Mathematics and MND

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Following on from physics and X-rays; Matt Gabel is an MND Association PhD student at the Brighton and Sussex Medical School who is using mathematics to study MND. Here Matt blogs about his day and what it’s like being a PhD student.

I’ve just finished my weekly meeting with my supervisors, and I’m walking back over to my lab with a long list of things that I need to do: reading MND papers, filling in PhD paperwork, and emailing colleagues in London about whether they’ve made a fancy new adaptation to the model I’m working on.

My name is Matt, and I’m a first year PhD student using mathematics to study MND.

Even two years ago, I didn’t think I’d be able to work in medicine. I was doing a maths degree, and had my head full of calculus, imaginary numbers and group theory. Then third year module choices came along, and towards the back of the booklet was a course called ‘Medical Statistics’. I signed up for it, along with Maths Biology, and then went off on my summer holiday.

A year later, I’d finished my degree and fallen in love with medical maths. It had all the aspects that I enjoyed: it was concrete, based in the real world, and it was complicated enough to be satisfying*.   Two internships later, and I knew that this was exactly what I wanted to do as a career. It was a short leap from that to deciding that research was the area I should be working in, and then applying for this PhD.

It’s been a much bigger leap moving from studying an undergraduate degree into research. I’ve spent the last four months getting to grips with neuroanatomy, MRI theory and techniques, and (most dauntingly) learning to use Linux. As someone who isn’t fond of paperwork, ethics applications are my current bête noire, but I’m coming to the end of that process. At least, that’s what I hope. Really, really hope.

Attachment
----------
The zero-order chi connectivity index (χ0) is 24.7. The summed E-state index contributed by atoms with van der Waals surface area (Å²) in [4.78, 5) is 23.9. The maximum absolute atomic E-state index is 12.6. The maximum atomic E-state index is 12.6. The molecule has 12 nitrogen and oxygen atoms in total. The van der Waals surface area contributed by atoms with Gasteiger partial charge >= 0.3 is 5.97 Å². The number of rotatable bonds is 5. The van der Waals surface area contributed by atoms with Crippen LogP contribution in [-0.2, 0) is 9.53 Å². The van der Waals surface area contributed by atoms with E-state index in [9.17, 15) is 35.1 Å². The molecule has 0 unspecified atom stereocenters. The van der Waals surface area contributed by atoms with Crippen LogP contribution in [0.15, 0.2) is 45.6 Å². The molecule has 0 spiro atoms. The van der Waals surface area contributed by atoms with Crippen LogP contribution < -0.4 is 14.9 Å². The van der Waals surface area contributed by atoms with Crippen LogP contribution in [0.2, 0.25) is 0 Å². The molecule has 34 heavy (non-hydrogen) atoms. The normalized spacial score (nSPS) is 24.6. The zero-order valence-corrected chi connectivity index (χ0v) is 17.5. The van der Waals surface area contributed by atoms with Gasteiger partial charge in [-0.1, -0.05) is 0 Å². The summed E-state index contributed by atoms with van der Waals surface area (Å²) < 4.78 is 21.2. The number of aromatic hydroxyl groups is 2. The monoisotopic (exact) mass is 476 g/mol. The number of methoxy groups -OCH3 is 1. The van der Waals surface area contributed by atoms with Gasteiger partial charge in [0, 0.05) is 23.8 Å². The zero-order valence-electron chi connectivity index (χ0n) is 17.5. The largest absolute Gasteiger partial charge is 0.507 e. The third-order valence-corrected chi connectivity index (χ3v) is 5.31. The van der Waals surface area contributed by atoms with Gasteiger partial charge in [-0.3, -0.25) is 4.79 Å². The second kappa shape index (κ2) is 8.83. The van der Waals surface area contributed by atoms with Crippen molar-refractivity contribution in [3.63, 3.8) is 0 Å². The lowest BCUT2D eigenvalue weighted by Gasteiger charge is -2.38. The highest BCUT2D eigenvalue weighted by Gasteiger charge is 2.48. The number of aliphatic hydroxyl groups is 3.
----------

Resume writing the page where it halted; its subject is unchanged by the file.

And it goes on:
The view from my lab
The view from my lab

I work in a lab (well, computer write-up room, but that doesn’t sound anywhere near as exciting or glamorous) with wet-lab scientists, who are working on all sorts of things from the physical healing process to infectious diseases. My work is more theoretical than theirs – they frequently disappear off to put on their lab coats and blue latex gloves – but my computer screen usually has pictures of brains on it, or I’m analysing the movement of water molecules in a brain. The scanning process that shows this movement – ‘diffusion’ – is the MRI technique that gives me the bulk of the data for my project. At the end of three years, I should have a model of the physical brain changes that are caused by MND. This disease progression model should help show where other research should be targeted, and most importantly, help patients be given the correct care.

“I didn’t realise you’d done medicine!” is the most frequent response I get when friends ask what I’m doing.   They tend to look confused while I explain that no, I’m still a mathematician, but I’m doing medical research. I guess that’s the point of this blog post: you don’t need to be a medic to help with MND research.

*Satisfying is an odd concept to explain, as it’s not the first thing most people think of when they remember their school maths exams. The best I can do is to compare it to finishing a crossword or a sudoku.

The MND Association’s vision is a world free from MND. Realising this vision means investing more in research, further developing partnerships with the research community, funding bodies and industry, while ensuring that advances in understanding and treating MND are communicated as quickly and effectively as possible. Our Research Development team, composed of 11 members, work hard to achieve this. Principally, the Research Information team within this are involved in communication activities including this MND Research blog.

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